Amiram Gonen, Bezalel Cohen, Eliezer Hayun
Full publication in Hebrew is expected to be realesed by the end of 2017.
This research report follows the development of the Haredi high-school yeshivas that combine religious studies with general studies to provide an alternative to the dominant small yeshivas in Haredi society that receive support and protection from Haredi leadership. To a great extent, the absence of such an education track may explain the numerous difficulties that face many of those from the Haredi community who seek higher education and quality professional training. Expansion of the Haredi high-school yeshivas could significantly help those members of the community who wish to study at institutions of higher learning or to join the work force.
The research report focuses on the trend of the past two decades, in which new Haredi high-school yeshivas were established and joined the few that already existed, which served only a narrow, marginal target group of the upper-middle "modern" members of Haredi society. These yeshivas are divided into two categories, based on their target groups. One category of new high-school yeshivas is anchored among the families in the "mainstream" of Haredi society, which is going along with the new processes that are occurring and that are characterized by more people from the community joining the workforce while upgrading themselves via high-level technological training and academic studies. In these Haredi high-school yeshivas lies the potential to overcome the obstacles to knowledge and effective study habits, which in recent years have made it difficult for (male) Haredi students to contend with the challenges of studying in academic institutions. The second type of new institution addresses several target groups on the margins of Haredi society: Sons of the newly-observant or ba’alei teshuva; those male youths who have dropped out of the "mainstream;" and the sons of those families who are part of (kiruv)efforts to bring people closer to Haredi society and are exploring the option of a Haredi education for their children. Most of these institutions focus on professional training and not on preparing their students to pursue an academic education – neither in the larger Haredi yeshivas nor in academic institutions.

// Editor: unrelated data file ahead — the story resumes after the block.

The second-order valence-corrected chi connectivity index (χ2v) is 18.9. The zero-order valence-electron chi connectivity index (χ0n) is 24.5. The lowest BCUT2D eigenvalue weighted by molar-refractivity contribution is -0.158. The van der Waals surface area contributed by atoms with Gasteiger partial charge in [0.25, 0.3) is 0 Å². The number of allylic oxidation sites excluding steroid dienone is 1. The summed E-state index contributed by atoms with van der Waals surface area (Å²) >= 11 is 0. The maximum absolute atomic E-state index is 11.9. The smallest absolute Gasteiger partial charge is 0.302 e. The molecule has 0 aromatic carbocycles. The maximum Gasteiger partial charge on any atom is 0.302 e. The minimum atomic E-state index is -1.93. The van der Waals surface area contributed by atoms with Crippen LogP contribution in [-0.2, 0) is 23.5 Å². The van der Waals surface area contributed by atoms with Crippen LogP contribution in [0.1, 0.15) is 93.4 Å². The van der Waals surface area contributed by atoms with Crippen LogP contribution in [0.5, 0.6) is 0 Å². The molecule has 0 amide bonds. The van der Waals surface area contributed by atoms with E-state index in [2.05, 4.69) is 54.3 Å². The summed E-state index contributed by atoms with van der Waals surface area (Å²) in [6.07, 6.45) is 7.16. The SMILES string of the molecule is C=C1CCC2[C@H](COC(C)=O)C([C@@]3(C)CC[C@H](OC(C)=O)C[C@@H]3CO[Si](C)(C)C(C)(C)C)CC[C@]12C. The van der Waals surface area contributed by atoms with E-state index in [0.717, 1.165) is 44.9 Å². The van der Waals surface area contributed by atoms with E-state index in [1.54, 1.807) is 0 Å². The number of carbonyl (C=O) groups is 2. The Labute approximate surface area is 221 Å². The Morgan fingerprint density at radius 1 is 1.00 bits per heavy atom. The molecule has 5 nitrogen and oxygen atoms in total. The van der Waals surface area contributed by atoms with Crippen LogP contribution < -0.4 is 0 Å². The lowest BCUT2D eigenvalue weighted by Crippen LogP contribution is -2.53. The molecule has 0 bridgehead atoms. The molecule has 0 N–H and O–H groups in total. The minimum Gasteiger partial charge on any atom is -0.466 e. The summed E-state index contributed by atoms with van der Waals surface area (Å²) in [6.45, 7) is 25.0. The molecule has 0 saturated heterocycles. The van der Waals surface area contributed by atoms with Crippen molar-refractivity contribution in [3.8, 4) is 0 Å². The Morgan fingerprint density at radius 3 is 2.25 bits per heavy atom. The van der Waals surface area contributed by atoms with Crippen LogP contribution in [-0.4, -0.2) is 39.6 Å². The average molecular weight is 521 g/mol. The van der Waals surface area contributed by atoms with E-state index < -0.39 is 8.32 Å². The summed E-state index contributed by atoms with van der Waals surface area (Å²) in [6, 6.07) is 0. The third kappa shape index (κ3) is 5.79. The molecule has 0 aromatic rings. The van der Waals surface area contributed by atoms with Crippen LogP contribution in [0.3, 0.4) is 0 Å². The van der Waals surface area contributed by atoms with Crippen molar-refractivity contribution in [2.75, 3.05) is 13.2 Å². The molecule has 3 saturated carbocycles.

The study reveals the rabbinical opposition and the social obstacles within Haredi society to the choice of a Haredi high-school yeshiva as an alternative to studying at a small yeshiva. It is the Haredi high-school yeshivas that prepare their students for academic studies that draw the most fire from the Haredi public, whether from among the rabbinic leadership that fights them vigorously with the help of the political leadership, or from among the wider Haredi community, that is committed to the norm of a curriculum of purely religious studies, which is the foundation of the small yeshiva. However, opposition to the Haredi high-school yeshivas that are not directed toward academic studies but rather to professional training is not evident, since they are perceived as the "default option" for whoever is not considered an integral part of the Haredi core.